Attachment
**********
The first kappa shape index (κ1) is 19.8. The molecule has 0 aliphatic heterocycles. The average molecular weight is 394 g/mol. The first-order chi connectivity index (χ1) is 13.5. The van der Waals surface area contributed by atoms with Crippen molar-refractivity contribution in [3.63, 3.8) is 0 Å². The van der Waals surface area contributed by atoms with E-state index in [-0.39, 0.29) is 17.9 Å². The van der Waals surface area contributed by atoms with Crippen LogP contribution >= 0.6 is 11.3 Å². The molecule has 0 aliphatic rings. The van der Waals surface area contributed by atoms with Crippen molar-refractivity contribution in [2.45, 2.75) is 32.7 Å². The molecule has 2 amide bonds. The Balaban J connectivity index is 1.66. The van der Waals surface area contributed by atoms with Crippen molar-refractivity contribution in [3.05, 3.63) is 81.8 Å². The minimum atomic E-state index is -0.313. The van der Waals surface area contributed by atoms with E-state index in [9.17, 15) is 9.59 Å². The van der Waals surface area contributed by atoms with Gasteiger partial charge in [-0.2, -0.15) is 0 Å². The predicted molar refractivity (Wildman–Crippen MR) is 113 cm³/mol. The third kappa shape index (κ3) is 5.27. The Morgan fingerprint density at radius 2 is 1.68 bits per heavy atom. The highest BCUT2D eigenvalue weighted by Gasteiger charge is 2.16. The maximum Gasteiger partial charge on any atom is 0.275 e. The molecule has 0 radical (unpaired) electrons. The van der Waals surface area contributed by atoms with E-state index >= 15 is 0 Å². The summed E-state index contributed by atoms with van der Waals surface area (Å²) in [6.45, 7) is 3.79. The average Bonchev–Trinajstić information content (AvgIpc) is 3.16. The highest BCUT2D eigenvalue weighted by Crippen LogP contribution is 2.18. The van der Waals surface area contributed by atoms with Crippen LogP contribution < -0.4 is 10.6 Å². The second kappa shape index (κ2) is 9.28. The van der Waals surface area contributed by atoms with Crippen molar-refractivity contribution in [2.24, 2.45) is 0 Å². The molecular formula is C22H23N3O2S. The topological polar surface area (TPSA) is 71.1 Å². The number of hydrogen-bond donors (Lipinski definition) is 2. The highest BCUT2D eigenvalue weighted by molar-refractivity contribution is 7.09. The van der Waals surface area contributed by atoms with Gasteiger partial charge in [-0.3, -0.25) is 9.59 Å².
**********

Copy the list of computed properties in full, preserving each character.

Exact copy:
The first kappa shape index (κ1) is 19.8. The molecule has 0 aliphatic heterocycles. The average molecular weight is 394 g/mol. The first-order chi connectivity index (χ1) is 13.5. The van der Waals surface area contributed by atoms with Crippen molar-refractivity contribution in [3.63, 3.8) is 0 Å². The van der Waals surface area contributed by atoms with E-state index in [-0.39, 0.29) is 17.9 Å². The van der Waals surface area contributed by atoms with Crippen LogP contribution >= 0.6 is 11.3 Å². The molecule has 0 aliphatic rings. The van der Waals surface area contributed by atoms with Crippen molar-refractivity contribution in [2.45, 2.75) is 32.7 Å². The molecule has 2 amide bonds. The Balaban J connectivity index is 1.66. The van der Waals surface area contributed by atoms with Crippen molar-refractivity contribution in [3.05, 3.63) is 81.8 Å². The minimum atomic E-state index is -0.313. The van der Waals surface area contributed by atoms with E-state index in [9.17, 15) is 9.59 Å². The van der Waals surface area contributed by atoms with Gasteiger partial charge in [-0.2, -0.15) is 0 Å². The predicted molar refractivity (Wildman–Crippen MR) is 113 cm³/mol. The third kappa shape index (κ3) is 5.27. The Morgan fingerprint density at radius 2 is 1.68 bits per heavy atom. The highest BCUT2D eigenvalue weighted by Gasteiger charge is 2.16. The maximum Gasteiger partial charge on any atom is 0.275 e. The molecule has 0 radical (unpaired) electrons. The van der Waals surface area contributed by atoms with E-state index >= 15 is 0 Å². The summed E-state index contributed by atoms with van der Waals surface area (Å²) in [6.45, 7) is 3.79. The average Bonchev–Trinajstić information content (AvgIpc) is 3.16. The highest BCUT2D eigenvalue weighted by Crippen LogP contribution is 2.18. The van der Waals surface area contributed by atoms with Crippen LogP contribution < -0.4 is 10.6 Å². The second kappa shape index (κ2) is 9.28. The van der Waals surface area contributed by atoms with Crippen molar-refractivity contribution in [2.24, 2.45) is 0 Å². The molecular formula is C22H23N3O2S. The topological polar surface area (TPSA) is 71.1 Å². The number of hydrogen-bond donors (Lipinski definition) is 2. The highest BCUT2D eigenvalue weighted by molar-refractivity contribution is 7.09. The van der Waals surface area contributed by atoms with Gasteiger partial charge in [-0.3, -0.25) is 9.59 Å².